RAPAPORT… Taking control of the De Beers Diamond Jewellers (DBDJ) retail operation from LVMH has completed De Beers transformation from a mining company into a diamond luxury group.
The acquisition means that not only is De Beers effectively spread across the entire diamond pipeline now, but it also has full control of its name, which the retail business was unable to leverage.
The partnership between De Beers and LVMH was, essentially, a failed one. DBDJ produced consistent losses; its most recently available report showed a net loss of $13.2 million in 2015 – largely due to high costs and operating expenses – even though sales rose 3 percent to $161.3 million that year.
Initially, at least, that reality will weigh on De Beers as the company takes responsibility for running the retail chain. Before, LVMH managed the operation, with De Beers taking a share of the profit – or, more accurately, incurring its losses.
In the new structure, from an accounting perspective, DBDJ will likely be treated the same way as other De Beers subsidiaries – Element Six, Forevermark and the International Institute for Diamond Grading (IIDGR).
In its financials, De Beers separates its rough diamond sales – its core business, which totaled $5.6 billion in 2016 – from “other sales,” which refers to the combined contribution of its subsidiaries. DBDJ would then give those other sales – which amounted to about $500 million last year – a $160 million-plus annual boost.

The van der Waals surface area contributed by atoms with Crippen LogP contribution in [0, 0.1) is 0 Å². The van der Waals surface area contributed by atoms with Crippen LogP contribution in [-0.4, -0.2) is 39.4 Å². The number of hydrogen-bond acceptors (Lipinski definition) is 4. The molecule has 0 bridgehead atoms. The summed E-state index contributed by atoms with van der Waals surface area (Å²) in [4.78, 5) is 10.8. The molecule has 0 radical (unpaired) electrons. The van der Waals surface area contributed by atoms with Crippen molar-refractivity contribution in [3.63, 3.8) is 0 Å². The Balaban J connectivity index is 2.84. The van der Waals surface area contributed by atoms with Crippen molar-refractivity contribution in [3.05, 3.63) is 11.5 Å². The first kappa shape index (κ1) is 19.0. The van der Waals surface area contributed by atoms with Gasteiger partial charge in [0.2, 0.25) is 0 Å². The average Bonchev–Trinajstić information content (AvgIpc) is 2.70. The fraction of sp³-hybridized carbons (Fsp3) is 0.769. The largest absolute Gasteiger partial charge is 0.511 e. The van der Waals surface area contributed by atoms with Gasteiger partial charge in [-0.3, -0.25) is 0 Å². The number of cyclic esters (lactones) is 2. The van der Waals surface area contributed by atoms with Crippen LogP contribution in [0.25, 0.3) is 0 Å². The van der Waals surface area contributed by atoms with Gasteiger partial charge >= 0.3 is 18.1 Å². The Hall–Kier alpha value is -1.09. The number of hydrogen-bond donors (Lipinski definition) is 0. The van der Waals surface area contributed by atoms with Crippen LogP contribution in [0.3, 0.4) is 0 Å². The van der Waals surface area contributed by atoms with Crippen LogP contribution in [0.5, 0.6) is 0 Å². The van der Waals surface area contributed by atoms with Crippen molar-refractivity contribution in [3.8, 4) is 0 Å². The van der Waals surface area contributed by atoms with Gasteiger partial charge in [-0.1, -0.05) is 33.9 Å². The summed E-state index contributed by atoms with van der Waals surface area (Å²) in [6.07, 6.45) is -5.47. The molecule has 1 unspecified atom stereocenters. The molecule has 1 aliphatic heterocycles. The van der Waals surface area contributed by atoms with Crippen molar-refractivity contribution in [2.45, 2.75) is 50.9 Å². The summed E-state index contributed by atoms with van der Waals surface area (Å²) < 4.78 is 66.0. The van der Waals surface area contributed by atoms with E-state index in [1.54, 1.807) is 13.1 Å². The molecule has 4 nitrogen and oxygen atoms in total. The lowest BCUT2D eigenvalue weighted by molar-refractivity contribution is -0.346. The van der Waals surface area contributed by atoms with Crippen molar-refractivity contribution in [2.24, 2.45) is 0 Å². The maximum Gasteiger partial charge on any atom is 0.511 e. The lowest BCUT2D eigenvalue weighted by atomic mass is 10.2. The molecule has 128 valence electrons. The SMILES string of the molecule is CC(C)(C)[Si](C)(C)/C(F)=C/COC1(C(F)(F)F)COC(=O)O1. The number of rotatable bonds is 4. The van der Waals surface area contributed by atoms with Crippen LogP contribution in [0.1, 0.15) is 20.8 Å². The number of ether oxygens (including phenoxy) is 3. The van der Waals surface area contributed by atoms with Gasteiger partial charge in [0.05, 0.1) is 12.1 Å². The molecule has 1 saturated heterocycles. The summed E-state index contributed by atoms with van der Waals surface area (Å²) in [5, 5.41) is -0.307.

However, the decision to buy the retail business undoubtedly extended well beyond the financials.
The move further centralizes the company’s corporate identity and brand ownership – an exercise it initiated in 2012. Before then, De Beers was somewhat fragmented, with even its respective rough sales divisions – Diamond Trading Company (DTC) and Diamdel – carrying different logos. Today, these are De Beers Global Sightholder Sales and De Beers Auction Sales respectively, and they come under a single corporate “De Beers” emblem – complemented by the company’s “A Diamond Is Forever” tagline.
It was always rather puzzling that DBDJ did not utilize the iconic marketing campaign as De Beers shifted to brand-centric advertising. LVMH’s involvement clearly complicated things. The famous tagline, which only recently made a comeback in 2015, was saved for Forevermark and for underlining the general philosophy of the company. Today, De Beers messaging centers on “building forever,” whether it refers to supplying diamonds, its stakeholders, sustainability and governance issues, or the product’s impact on society.
We expect DBDJ will fit into that messaging and utilize the tools at its disposal now that it falls within the De Beers structure. How that will take shape, however, is a matter of speculation at this stage.
De Beers CEO Bruce Cleaver hinted at the company’s plans in this week’s press statement announcing the acquisition, when he said that “more fully integrating the De Beers Diamond Jewellers brand and store network will enable us to deliver an even more differentiated diamond offering, alongside our fast-growing diamond brand, Forevermark.”
If anything, the merger will likely change how DBDJ relates to Forevermark in the future. Perhaps DBDJ will carry Forevermark diamonds. Or better yet, perhaps De Beers will rebrand the stores under the Forevermark name.